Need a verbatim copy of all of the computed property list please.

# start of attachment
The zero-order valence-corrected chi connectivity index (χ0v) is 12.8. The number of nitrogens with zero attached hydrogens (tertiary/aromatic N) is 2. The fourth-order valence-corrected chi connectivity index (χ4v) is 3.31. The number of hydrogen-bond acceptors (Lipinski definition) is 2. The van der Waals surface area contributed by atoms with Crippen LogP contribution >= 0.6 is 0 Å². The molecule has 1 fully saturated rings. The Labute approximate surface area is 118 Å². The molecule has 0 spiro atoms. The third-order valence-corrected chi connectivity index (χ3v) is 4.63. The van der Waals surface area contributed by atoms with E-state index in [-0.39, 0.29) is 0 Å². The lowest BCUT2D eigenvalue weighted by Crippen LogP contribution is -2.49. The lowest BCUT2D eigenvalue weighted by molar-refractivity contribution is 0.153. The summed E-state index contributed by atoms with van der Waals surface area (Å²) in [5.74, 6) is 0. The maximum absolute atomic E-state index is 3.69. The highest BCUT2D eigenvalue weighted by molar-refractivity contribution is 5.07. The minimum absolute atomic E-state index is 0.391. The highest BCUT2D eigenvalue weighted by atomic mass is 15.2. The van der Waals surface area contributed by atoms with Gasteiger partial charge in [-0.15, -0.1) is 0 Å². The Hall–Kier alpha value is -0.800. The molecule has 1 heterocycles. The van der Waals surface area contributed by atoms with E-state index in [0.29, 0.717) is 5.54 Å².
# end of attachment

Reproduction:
The zero-order valence-corrected chi connectivity index (χ0v) is 12.8. The number of nitrogens with zero attached hydrogens (tertiary/aromatic N) is 2. The fourth-order valence-corrected chi connectivity index (χ4v) is 3.31. The number of hydrogen-bond acceptors (Lipinski definition) is 2. The van der Waals surface area contributed by atoms with Crippen LogP contribution >= 0.6 is 0 Å². The molecule has 1 fully saturated rings. The Labute approximate surface area is 118 Å². The molecule has 0 spiro atoms. The third-order valence-corrected chi connectivity index (χ3v) is 4.63. The van der Waals surface area contributed by atoms with E-state index in [-0.39, 0.29) is 0 Å². The lowest BCUT2D eigenvalue weighted by Crippen LogP contribution is -2.49. The lowest BCUT2D eigenvalue weighted by molar-refractivity contribution is 0.153. The summed E-state index contributed by atoms with van der Waals surface area (Å²) in [5.74, 6) is 0. The maximum absolute atomic E-state index is 3.69. The highest BCUT2D eigenvalue weighted by molar-refractivity contribution is 5.07. The minimum absolute atomic E-state index is 0.391. The highest BCUT2D eigenvalue weighted by atomic mass is 15.2. The van der Waals surface area contributed by atoms with Gasteiger partial charge in [-0.15, -0.1) is 0 Å². The Hall–Kier alpha value is -0.800. The molecule has 1 heterocycles. The van der Waals surface area contributed by atoms with E-state index in [0.29, 0.717) is 5.54 Å².